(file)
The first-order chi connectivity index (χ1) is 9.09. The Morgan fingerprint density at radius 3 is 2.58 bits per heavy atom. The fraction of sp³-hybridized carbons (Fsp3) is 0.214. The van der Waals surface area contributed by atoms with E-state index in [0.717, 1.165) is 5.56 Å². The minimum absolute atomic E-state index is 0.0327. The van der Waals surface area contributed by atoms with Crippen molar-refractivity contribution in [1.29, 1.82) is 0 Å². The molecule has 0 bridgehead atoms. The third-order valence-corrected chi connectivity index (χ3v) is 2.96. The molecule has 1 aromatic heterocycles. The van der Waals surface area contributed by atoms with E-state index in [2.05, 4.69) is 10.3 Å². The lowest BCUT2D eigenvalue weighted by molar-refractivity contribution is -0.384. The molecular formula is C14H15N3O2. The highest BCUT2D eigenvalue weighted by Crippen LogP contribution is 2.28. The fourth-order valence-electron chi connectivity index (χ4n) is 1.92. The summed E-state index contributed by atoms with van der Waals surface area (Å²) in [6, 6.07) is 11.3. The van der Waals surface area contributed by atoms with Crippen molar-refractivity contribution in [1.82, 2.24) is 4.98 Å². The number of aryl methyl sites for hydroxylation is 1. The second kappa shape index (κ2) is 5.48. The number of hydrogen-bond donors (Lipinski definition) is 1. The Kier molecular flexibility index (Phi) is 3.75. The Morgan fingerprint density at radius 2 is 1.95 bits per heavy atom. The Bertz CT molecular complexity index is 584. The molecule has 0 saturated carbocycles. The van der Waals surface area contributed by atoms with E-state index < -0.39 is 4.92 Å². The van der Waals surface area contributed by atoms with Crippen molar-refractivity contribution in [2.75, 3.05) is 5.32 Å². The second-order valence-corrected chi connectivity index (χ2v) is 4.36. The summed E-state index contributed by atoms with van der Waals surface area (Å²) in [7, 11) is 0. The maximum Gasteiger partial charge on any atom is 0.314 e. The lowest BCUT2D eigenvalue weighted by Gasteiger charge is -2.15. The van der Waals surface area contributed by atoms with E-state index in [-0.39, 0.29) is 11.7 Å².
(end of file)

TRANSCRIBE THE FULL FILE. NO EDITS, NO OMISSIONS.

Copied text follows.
The first-order chi connectivity index (χ1) is 9.09. The Morgan fingerprint density at radius 3 is 2.58 bits per heavy atom. The fraction of sp³-hybridized carbons (Fsp3) is 0.214. The van der Waals surface area contributed by atoms with E-state index in [0.717, 1.165) is 5.56 Å². The minimum absolute atomic E-state index is 0.0327. The van der Waals surface area contributed by atoms with Crippen molar-refractivity contribution in [1.29, 1.82) is 0 Å². The molecule has 0 bridgehead atoms. The third-order valence-corrected chi connectivity index (χ3v) is 2.96. The molecule has 1 aromatic heterocycles. The van der Waals surface area contributed by atoms with E-state index in [2.05, 4.69) is 10.3 Å². The lowest BCUT2D eigenvalue weighted by molar-refractivity contribution is -0.384. The molecular formula is C14H15N3O2. The highest BCUT2D eigenvalue weighted by Crippen LogP contribution is 2.28. The fourth-order valence-electron chi connectivity index (χ4n) is 1.92. The summed E-state index contributed by atoms with van der Waals surface area (Å²) in [6, 6.07) is 11.3. The van der Waals surface area contributed by atoms with Crippen molar-refractivity contribution in [1.82, 2.24) is 4.98 Å². The number of aryl methyl sites for hydroxylation is 1. The second kappa shape index (κ2) is 5.48. The number of hydrogen-bond donors (Lipinski definition) is 1. The Kier molecular flexibility index (Phi) is 3.75. The Morgan fingerprint density at radius 2 is 1.95 bits per heavy atom. The Bertz CT molecular complexity index is 584. The molecule has 0 saturated carbocycles. The van der Waals surface area contributed by atoms with E-state index < -0.39 is 4.92 Å². The van der Waals surface area contributed by atoms with Crippen molar-refractivity contribution in [2.75, 3.05) is 5.32 Å². The second-order valence-corrected chi connectivity index (χ2v) is 4.36. The summed E-state index contributed by atoms with van der Waals surface area (Å²) in [7, 11) is 0. The maximum Gasteiger partial charge on any atom is 0.314 e. The lowest BCUT2D eigenvalue weighted by Gasteiger charge is -2.15. The van der Waals surface area contributed by atoms with E-state index in [-0.39, 0.29) is 11.7 Å².